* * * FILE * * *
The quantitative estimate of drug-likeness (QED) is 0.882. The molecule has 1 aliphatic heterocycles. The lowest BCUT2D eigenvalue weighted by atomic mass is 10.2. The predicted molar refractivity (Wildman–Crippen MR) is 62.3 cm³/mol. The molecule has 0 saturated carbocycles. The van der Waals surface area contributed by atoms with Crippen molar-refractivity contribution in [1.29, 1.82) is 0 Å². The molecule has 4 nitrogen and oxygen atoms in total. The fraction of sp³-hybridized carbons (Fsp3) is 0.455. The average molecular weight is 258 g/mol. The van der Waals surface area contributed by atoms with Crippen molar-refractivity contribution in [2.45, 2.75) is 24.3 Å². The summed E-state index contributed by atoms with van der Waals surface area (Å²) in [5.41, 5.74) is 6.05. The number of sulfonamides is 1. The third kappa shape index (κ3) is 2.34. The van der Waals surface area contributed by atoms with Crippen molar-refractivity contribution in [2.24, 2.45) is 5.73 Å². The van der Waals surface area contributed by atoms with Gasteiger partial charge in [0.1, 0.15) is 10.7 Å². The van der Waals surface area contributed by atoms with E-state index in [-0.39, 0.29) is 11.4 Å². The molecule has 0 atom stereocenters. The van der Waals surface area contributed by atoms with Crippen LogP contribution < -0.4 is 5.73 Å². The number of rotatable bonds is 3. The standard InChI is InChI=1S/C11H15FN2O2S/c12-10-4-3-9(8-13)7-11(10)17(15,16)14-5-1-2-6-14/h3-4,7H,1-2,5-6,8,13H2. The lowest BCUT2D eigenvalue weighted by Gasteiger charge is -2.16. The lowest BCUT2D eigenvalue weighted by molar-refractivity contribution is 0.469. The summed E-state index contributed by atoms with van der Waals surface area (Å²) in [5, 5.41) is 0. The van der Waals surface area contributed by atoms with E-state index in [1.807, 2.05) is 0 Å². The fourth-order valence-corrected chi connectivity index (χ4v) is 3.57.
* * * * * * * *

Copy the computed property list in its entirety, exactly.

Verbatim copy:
The quantitative estimate of drug-likeness (QED) is 0.882. The molecule has 1 aliphatic heterocycles. The lowest BCUT2D eigenvalue weighted by atomic mass is 10.2. The predicted molar refractivity (Wildman–Crippen MR) is 62.3 cm³/mol. The molecule has 0 saturated carbocycles. The van der Waals surface area contributed by atoms with Crippen molar-refractivity contribution in [1.29, 1.82) is 0 Å². The molecule has 4 nitrogen and oxygen atoms in total. The fraction of sp³-hybridized carbons (Fsp3) is 0.455. The average molecular weight is 258 g/mol. The van der Waals surface area contributed by atoms with Crippen molar-refractivity contribution in [2.45, 2.75) is 24.3 Å². The summed E-state index contributed by atoms with van der Waals surface area (Å²) in [5.41, 5.74) is 6.05. The number of sulfonamides is 1. The third kappa shape index (κ3) is 2.34. The van der Waals surface area contributed by atoms with Crippen molar-refractivity contribution in [2.24, 2.45) is 5.73 Å². The van der Waals surface area contributed by atoms with Gasteiger partial charge in [0.1, 0.15) is 10.7 Å². The van der Waals surface area contributed by atoms with E-state index in [-0.39, 0.29) is 11.4 Å². The molecule has 0 atom stereocenters. The van der Waals surface area contributed by atoms with Crippen LogP contribution < -0.4 is 5.73 Å². The number of rotatable bonds is 3. The standard InChI is InChI=1S/C11H15FN2O2S/c12-10-4-3-9(8-13)7-11(10)17(15,16)14-5-1-2-6-14/h3-4,7H,1-2,5-6,8,13H2. The lowest BCUT2D eigenvalue weighted by Gasteiger charge is -2.16. The lowest BCUT2D eigenvalue weighted by molar-refractivity contribution is 0.469. The summed E-state index contributed by atoms with van der Waals surface area (Å²) in [5, 5.41) is 0. The van der Waals surface area contributed by atoms with E-state index in [1.807, 2.05) is 0 Å². The fourth-order valence-corrected chi connectivity index (χ4v) is 3.57.